The Douglas DC-3, built in the 30s as a commercial airliner, became the Army's C-47 and served in all theaters of World War II. We see it carry paratroops, evacuate wounded, drop supplies, tow gliders, and move heavier equipment like anti-tank guns. It soldiered on during the Korean war, even after many of its functions had been usurped by more specialized aircraft. The things were still used as overhead gun ships during the Vietnam War.
There was nothing exceptional about the airplane, either in appearance, design, or performance. It wasn't particularly fast, it didn't look elegant, it wasn't used in combat. But it did a lot of things and it did them reasonably well. Eisenhower named it as one of the three most vital pieces of equipment in the war.
The documentary meanders a bit, but the meanders turn out to be interesting side trips in themselves. Most of us have seen newsreel footage of DC-3s dropping supplies by parachute. But the supplies aren't supposed to land gently, as a human being, but with a quick slam. Here we get to see those packages being filled with supplies and insulation made of what looks like excelsior.
A good bit of time is spent on the use of gliders during the war which, with rare exceptions, were failures. And "failures" is an understatement. It's nice to see the glider pilots get the recognition they deserve. They were almost as thoroughly trained as the pilots of motorized aircraft and moreover had to hit the ground running and act as infantry. Not mentioned in the film is the controversy over whether or not glider pilots should be allowed to wear a pair of wings on their uniforms. It was finally allowed, except that a large "G" was centered between the wings.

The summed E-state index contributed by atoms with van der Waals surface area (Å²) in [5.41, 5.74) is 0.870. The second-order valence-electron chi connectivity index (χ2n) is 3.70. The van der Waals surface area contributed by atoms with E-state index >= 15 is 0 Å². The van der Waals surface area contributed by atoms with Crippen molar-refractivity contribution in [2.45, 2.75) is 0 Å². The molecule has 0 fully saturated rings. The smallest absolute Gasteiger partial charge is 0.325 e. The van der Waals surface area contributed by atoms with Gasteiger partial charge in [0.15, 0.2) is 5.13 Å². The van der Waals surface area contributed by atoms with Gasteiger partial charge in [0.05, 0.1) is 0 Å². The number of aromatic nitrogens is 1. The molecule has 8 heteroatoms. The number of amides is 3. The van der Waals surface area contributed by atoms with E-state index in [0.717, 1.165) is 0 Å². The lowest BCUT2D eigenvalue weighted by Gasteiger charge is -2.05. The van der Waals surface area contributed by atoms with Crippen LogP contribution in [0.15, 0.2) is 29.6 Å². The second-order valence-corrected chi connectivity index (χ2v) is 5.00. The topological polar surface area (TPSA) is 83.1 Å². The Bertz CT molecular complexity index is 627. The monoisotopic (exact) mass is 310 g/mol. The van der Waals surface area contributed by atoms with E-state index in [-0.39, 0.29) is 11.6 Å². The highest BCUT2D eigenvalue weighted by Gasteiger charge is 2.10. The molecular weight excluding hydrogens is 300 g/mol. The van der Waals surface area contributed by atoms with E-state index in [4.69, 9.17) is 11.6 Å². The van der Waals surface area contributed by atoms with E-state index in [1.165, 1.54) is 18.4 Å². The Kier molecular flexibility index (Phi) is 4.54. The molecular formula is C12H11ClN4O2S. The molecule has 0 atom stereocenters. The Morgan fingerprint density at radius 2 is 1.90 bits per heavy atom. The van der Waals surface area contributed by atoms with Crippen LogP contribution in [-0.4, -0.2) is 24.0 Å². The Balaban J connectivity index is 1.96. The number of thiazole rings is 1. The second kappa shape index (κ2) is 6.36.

Aside from its all-around usefulness, the DC-3 is probably best remembered today as a "forgiving" airplane. A pilot could make all sorts of mistakes while flying them and still recover. One crew, flying over Greenland, was startled when the airplane began to shudder violently, bounce around, and make a deafening noise, in mid flight. It slowly came to a complete stop. The crew found they'd made an unintended belly landing on a glacier.
I was a passenger on an Air Force DC-3 from Edwards Air Force Base to Rome, New York. The passenger seats were no more than webbing hanging from the interior of the fuselage. Crossing the Rocky Mountains, we were required to share an oxygen mask with our seat mate. I was quite pleased because sitting next to me was an extraordinarily beautiful young woman in the Navy. The only way to fly.
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